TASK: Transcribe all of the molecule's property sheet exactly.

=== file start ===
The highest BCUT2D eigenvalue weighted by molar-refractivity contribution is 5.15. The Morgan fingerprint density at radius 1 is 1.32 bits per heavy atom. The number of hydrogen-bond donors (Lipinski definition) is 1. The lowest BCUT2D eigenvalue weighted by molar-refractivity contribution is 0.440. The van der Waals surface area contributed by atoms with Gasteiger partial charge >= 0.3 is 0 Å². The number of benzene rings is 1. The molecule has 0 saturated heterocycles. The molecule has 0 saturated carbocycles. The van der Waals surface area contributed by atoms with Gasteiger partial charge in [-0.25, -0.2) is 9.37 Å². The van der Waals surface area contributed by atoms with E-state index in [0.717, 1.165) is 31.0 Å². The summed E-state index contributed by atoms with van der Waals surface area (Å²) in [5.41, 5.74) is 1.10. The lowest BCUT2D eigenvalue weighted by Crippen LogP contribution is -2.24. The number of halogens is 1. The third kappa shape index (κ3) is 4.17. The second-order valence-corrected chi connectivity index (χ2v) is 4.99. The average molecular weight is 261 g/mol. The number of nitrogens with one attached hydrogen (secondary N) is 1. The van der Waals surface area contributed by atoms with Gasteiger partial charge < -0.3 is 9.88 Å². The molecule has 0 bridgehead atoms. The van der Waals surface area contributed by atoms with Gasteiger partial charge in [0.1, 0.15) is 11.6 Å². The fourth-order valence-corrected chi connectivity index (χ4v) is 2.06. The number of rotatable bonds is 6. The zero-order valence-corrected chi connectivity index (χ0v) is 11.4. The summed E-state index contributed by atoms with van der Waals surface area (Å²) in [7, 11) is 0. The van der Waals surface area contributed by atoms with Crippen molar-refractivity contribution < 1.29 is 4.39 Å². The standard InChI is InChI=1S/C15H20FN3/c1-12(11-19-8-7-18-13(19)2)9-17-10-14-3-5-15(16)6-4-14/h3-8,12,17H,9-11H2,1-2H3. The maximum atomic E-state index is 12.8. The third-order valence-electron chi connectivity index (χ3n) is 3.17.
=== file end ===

The highest BCUT2D eigenvalue weighted by molar-refractivity contribution is 5.15. The Morgan fingerprint density at radius 1 is 1.32 bits per heavy atom. The number of hydrogen-bond donors (Lipinski definition) is 1. The lowest BCUT2D eigenvalue weighted by molar-refractivity contribution is 0.440. The van der Waals surface area contributed by atoms with Gasteiger partial charge >= 0.3 is 0 Å². The number of benzene rings is 1. The molecule has 0 saturated heterocycles. The molecule has 0 saturated carbocycles. The van der Waals surface area contributed by atoms with Gasteiger partial charge in [-0.25, -0.2) is 9.37 Å². The van der Waals surface area contributed by atoms with E-state index in [0.717, 1.165) is 31.0 Å². The summed E-state index contributed by atoms with van der Waals surface area (Å²) in [5.41, 5.74) is 1.10. The lowest BCUT2D eigenvalue weighted by Crippen LogP contribution is -2.24. The number of halogens is 1. The third kappa shape index (κ3) is 4.17. The second-order valence-corrected chi connectivity index (χ2v) is 4.99. The average molecular weight is 261 g/mol. The number of nitrogens with one attached hydrogen (secondary N) is 1. The van der Waals surface area contributed by atoms with Gasteiger partial charge < -0.3 is 9.88 Å². The molecule has 0 bridgehead atoms. The van der Waals surface area contributed by atoms with Gasteiger partial charge in [0.1, 0.15) is 11.6 Å². The fourth-order valence-corrected chi connectivity index (χ4v) is 2.06. The number of rotatable bonds is 6. The zero-order valence-corrected chi connectivity index (χ0v) is 11.4. The summed E-state index contributed by atoms with van der Waals surface area (Å²) in [7, 11) is 0. The van der Waals surface area contributed by atoms with Crippen molar-refractivity contribution < 1.29 is 4.39 Å². The standard InChI is InChI=1S/C15H20FN3/c1-12(11-19-8-7-18-13(19)2)9-17-10-14-3-5-15(16)6-4-14/h3-8,12,17H,9-11H2,1-2H3. The maximum atomic E-state index is 12.8. The third-order valence-electron chi connectivity index (χ3n) is 3.17.